I have been researching Eastern European Jewish history this summer, and this has led me to reflect on some possible Pagan-Jewish parallels. No, I am not making a claim that the ancient Pagans of this or that region of Europe were one of the legendary lost tribes of Israel that made a wrong turn in the Mediterranean and ended up in Stonehenge or Uppsala. Nothing like that! Instead, what I have been contemplating is how the complicated status of Judaism and Jewishness as both religion and ethnic identity provides an interesting mirror to the status of Ethnic Reconstructionist Paganism as both a form of religion or spirituality AND an adaptation of particular ethnic traditions of particular European regions. Let me take you through some of the areas of correspondence that I have been considering between Paganism and Judaism, and also demonstrate that some of the areas of absolute difference between Paganism and Judaism may not quite be so absolute as is often believed.
1. Both Jews and Pagans follow religious traditions rooted in a particular place or "holy land." Even when followers of these traditions find themselves very far away, the original place of their religion's development remains sacred and meaningful. All the long centuries after the Roman Empire's crushing of the original Jewish kingdom in ancient times, Jews continued to regard Palestine as their sacred homeland, up to the development of a modern Jewish state, Israel. The Pagan parallel involves Pagans living outside of Europe in such places as the United States and Australia continuing to regard the area in Europe in which their religious tradition first developed, such as Lithuania for Romuva believers, Ireland for Celtic Pagans, Scandinavia for Norse Pagans, and so on. Travel to the homeland is a powerful spiritual experience for Pagans, as is visiting Israel for Jews.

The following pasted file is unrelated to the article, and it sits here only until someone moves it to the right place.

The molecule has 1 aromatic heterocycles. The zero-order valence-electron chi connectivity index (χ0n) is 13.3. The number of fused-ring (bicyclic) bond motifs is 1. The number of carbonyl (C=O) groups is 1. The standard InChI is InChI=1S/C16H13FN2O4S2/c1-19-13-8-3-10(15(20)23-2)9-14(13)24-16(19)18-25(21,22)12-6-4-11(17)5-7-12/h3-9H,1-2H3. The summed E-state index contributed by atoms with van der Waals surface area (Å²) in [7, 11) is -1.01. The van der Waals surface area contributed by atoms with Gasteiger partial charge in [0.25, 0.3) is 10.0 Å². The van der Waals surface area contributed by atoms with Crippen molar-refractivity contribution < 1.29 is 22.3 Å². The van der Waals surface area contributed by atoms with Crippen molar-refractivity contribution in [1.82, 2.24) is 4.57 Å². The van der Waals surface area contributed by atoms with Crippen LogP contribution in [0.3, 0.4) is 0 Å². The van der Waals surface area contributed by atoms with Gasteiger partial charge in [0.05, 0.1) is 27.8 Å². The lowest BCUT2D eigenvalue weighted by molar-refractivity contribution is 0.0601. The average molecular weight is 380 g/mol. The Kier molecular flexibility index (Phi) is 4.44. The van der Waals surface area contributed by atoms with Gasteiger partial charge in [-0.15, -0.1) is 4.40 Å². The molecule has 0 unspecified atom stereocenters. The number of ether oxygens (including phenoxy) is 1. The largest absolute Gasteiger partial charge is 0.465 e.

2. The corollary of the love of a spiritual homeland is the sense of exile and loss, which is again common to both Jews and Pagans.
3. The language of the original homeland is likewise valued as sacred,with Hebrew for the Jews; European languages related to particular European regions for Pagans. Both Jews outside of Israel and Pagans living outside of Europe struggle to acquire and maintain knowledge of these languages.